But there is another important fact in regards to this. Paul makes a most emphatic statement in Romans 10:14&15. Let us examine what he says carefully. We read, “How then shall they call on Him in whom they have not believed? And how shall they believe in Him of whom they have not heard? And how shall they hear without a preacher? And how shall they preach unless they are sent?” Paul here lists four impossibilities. He sets forth four things that are impossible if something else isn’t true. They are:

1.) It is impossible to call on someone in whom you have not believed.
2.) It is impossible to believe in someone when you haven’t heard of him.
3.) It is impossible to hear of someone without someone to tell you of him.
4.) It is impossible for anyone to tell you of him unless he was sent to do so.

The first three seem plain enough, and make sense even today. But what of the fourth? Wait a minute, one might exclaim! So one cannot preach unless he is sent? Yes, that is what the passage says. That word “sent” is the same word as we studied before, that is apostello, which comes from the noun “apostle.” Paul is telling us (through the Spirit of God) that no one can preach the message of Christ unless God has commissioned that person to do so. This was why so few Gentiles could be reached in the Acts period, why only Peter in one instance and Paul in very specific instances (i.e., when the Jews had rejected the message) were able to preach to Gentiles. It was because no one could preach unless they were sent (apostello). And although the disciples had been sent to preach to the Jews, and various other Jews were sent to preach to other Jews, no one had been sent to preach to Gentiles except Peter in this one case and Paul when he had fulfilled the necessary requirements. This was the way it was done, this is the way God had set things up at that time, and there is just no getting around that.

But when Paul announced through the word of God that the saving (or salvation-bringing) message of God was authorized to the Gentiles (that is, the nations,) he was announcing a new truth, the beginning of a new purpose. What had been a work in which God had been reaching out to Jews mainly with the purpose of reaching them with the message of Christ was now changed. Whereas before only a set number of Gentiles could come in for the purpose of provoking the Jews to follow them, now all Gentiles had the message of salvation authorized to them. In other words, the words of Paul in Romans 10:14&15 could no longer be true. If the message itself is sent to all nations, then the messenger does not himself have to be sent. So now anyone can preach to anyone else with God’s blessing, because the salvation message is for all. But this was not the case in the Acts period!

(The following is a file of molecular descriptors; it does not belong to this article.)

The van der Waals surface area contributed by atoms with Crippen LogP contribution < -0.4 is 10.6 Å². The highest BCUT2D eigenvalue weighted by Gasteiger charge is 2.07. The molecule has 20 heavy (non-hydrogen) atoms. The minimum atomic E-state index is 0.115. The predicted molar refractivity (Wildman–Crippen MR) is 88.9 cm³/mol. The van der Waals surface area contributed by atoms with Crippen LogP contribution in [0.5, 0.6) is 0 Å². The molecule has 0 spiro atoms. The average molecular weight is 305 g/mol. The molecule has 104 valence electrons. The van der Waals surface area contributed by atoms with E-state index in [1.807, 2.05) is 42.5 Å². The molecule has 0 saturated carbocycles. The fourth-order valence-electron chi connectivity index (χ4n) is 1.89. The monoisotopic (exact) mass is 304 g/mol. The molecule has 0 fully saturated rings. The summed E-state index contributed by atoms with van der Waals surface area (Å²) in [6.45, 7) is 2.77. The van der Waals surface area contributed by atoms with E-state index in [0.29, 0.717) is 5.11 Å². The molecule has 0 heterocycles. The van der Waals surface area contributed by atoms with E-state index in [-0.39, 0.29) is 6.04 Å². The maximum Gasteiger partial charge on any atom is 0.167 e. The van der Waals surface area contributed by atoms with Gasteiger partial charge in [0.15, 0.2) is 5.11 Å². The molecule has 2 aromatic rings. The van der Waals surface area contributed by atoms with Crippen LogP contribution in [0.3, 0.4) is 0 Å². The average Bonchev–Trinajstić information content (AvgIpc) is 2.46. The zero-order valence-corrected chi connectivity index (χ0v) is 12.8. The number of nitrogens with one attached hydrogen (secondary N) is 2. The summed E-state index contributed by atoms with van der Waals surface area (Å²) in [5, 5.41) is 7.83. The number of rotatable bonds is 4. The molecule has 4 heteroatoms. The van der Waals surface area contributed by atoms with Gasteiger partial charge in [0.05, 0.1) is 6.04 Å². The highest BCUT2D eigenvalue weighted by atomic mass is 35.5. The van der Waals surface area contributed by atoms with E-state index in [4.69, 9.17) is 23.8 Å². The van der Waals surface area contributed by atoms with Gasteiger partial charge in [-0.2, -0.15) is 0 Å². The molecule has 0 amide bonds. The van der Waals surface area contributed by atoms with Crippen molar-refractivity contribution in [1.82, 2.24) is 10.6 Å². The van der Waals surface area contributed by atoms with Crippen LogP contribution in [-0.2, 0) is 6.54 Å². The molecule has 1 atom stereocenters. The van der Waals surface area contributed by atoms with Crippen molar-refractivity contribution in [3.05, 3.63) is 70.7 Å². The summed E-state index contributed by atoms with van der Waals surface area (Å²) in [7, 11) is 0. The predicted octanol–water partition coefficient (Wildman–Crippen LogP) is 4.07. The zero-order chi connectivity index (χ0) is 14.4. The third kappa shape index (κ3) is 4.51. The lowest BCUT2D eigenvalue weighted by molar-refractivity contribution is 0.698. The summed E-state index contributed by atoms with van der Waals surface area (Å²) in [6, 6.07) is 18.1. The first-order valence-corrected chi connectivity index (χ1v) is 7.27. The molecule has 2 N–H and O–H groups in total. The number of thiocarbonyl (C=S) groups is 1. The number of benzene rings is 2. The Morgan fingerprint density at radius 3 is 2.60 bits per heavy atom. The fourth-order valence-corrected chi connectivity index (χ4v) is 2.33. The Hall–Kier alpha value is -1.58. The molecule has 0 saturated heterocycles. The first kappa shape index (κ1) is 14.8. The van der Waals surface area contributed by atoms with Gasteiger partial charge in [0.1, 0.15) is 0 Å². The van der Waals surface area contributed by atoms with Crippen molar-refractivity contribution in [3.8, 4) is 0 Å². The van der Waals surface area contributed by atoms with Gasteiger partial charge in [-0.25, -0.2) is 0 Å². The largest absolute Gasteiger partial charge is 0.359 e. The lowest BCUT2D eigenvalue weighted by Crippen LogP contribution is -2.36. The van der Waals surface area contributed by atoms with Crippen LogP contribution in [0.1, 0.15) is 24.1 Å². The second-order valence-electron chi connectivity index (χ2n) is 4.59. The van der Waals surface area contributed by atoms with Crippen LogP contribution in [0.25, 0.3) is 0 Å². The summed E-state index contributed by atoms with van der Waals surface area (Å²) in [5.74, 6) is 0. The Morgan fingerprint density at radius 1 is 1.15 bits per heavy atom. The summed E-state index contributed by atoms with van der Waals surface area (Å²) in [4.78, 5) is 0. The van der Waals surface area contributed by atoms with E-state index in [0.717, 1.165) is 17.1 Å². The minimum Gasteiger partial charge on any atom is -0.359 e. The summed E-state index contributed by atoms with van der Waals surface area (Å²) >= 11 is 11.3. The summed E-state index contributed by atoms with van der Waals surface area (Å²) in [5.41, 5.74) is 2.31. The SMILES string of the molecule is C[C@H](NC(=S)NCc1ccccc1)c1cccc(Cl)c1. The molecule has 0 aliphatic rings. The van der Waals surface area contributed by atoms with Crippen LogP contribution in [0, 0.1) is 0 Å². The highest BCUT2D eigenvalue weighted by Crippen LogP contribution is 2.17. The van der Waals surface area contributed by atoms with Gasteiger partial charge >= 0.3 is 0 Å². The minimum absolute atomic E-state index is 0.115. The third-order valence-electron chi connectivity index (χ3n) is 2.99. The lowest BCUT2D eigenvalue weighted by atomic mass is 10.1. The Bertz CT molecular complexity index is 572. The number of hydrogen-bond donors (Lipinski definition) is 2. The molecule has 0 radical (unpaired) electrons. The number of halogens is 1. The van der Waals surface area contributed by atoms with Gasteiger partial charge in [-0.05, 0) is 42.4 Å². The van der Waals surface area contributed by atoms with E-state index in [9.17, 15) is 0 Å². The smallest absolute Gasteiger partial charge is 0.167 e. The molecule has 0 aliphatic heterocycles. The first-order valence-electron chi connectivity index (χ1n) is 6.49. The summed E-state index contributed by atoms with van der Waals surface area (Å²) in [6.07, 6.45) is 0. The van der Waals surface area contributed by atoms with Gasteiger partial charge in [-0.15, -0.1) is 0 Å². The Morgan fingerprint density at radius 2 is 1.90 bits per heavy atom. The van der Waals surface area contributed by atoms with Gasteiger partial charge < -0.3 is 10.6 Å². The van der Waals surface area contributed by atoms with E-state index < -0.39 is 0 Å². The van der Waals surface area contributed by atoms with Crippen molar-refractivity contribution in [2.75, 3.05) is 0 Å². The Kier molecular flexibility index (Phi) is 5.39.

This is another thing that marks the end of God’s work at that time and shows most positively that He was now beginning a new work. We know from other passages that this work was the dispensation of grace, God’s secret dispensation. That is not stated in Acts 28:28. However, what we do see in that verse is the most positive ending of the way things were in the Acts period, the cancellation (or the completion, if you will,) of His efforts at that time. This, then, has to be the point at which all things changed. This is the dividing line of the dispensations.

So what exactly happened as Paul spoke those words in Acts 28:28? For one thing, the miraculous gifts were taken away. The entire book of Philippians was written to encourage Jewish believers who were mourning over the loss of their miraculous powers and the postponement of their hope for an immediate appearance of God’s Kingdom.

The message was now sent to all nations. We read in Ephesians 3:6 that all nations are now considered equal in the sight of God, and there is no difference between Jew and Gentile in the reception of it, as there most certainly was in the Acts period.

And God at last revealed that His kingdom was not to come at that time, but would once again be relegated to a time far in the future. That kingdom has still not come today, although I suspect it may be soon. But God ceased all His work on the kingdom and began a new work, the work of showing forth the true graciousness that is inherent in His character by working exclusively through grace in His dealings with mankind. This is the work that He is still working on today, a truth that we should keep firmly in mind.

So this is why Acts 28 is the dividing line of the dispensations. No other one will fit. The important change made in this verse shows most positively that the work God had been doing in the Acts period ended at that point. And since we have no record of any other work of God between that time and this, we must conclude that this was the beginning of God’s current work that He is performing today.

But what is the importance of this in our lives today? Much, as I pointed out in my last message. And now that we know when exactly this change took place, we can not only live in accordance with God’s work of grace and His secret activity in our lives, but can also pattern our study and interpretation and understanding of the Bible from it. Once we see the difference between the Acts period and today, we can so much better understand the work that God was doing at that time, and why and how it differs from what He is doing right now. This can save us from much confusion, and will, in the knowledge it gives us of Him, bring us that much closer to our God.